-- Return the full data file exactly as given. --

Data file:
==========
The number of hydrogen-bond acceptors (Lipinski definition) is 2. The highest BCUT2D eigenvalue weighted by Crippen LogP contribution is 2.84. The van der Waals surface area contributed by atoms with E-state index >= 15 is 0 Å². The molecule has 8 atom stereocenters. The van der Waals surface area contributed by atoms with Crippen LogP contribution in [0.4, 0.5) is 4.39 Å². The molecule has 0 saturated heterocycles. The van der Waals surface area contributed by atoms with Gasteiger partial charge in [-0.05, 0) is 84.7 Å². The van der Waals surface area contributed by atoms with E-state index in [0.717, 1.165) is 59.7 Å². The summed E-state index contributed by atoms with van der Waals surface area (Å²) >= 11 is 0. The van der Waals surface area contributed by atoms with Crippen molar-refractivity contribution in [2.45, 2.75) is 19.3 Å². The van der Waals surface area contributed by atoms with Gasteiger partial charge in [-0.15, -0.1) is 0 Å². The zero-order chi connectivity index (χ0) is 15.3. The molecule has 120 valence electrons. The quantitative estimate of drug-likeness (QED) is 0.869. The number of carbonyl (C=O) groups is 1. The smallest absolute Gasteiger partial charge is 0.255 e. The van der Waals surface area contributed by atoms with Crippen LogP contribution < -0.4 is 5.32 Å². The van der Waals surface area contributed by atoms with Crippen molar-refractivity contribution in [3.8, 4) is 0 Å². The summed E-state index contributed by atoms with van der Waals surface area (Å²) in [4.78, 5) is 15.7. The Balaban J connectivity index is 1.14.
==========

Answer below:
The number of hydrogen-bond acceptors (Lipinski definition) is 2. The highest BCUT2D eigenvalue weighted by Crippen LogP contribution is 2.84. The van der Waals surface area contributed by atoms with E-state index >= 15 is 0 Å². The molecule has 8 atom stereocenters. The van der Waals surface area contributed by atoms with Crippen LogP contribution in [0.4, 0.5) is 4.39 Å². The molecule has 0 saturated heterocycles. The van der Waals surface area contributed by atoms with Gasteiger partial charge in [-0.05, 0) is 84.7 Å². The van der Waals surface area contributed by atoms with E-state index in [0.717, 1.165) is 59.7 Å². The summed E-state index contributed by atoms with van der Waals surface area (Å²) >= 11 is 0. The van der Waals surface area contributed by atoms with Crippen molar-refractivity contribution in [2.45, 2.75) is 19.3 Å². The van der Waals surface area contributed by atoms with Gasteiger partial charge in [-0.15, -0.1) is 0 Å². The zero-order chi connectivity index (χ0) is 15.3. The molecule has 120 valence electrons. The quantitative estimate of drug-likeness (QED) is 0.869. The number of carbonyl (C=O) groups is 1. The smallest absolute Gasteiger partial charge is 0.255 e. The van der Waals surface area contributed by atoms with Crippen LogP contribution < -0.4 is 5.32 Å². The van der Waals surface area contributed by atoms with Crippen molar-refractivity contribution in [3.8, 4) is 0 Å². The summed E-state index contributed by atoms with van der Waals surface area (Å²) in [4.78, 5) is 15.7. The Balaban J connectivity index is 1.14.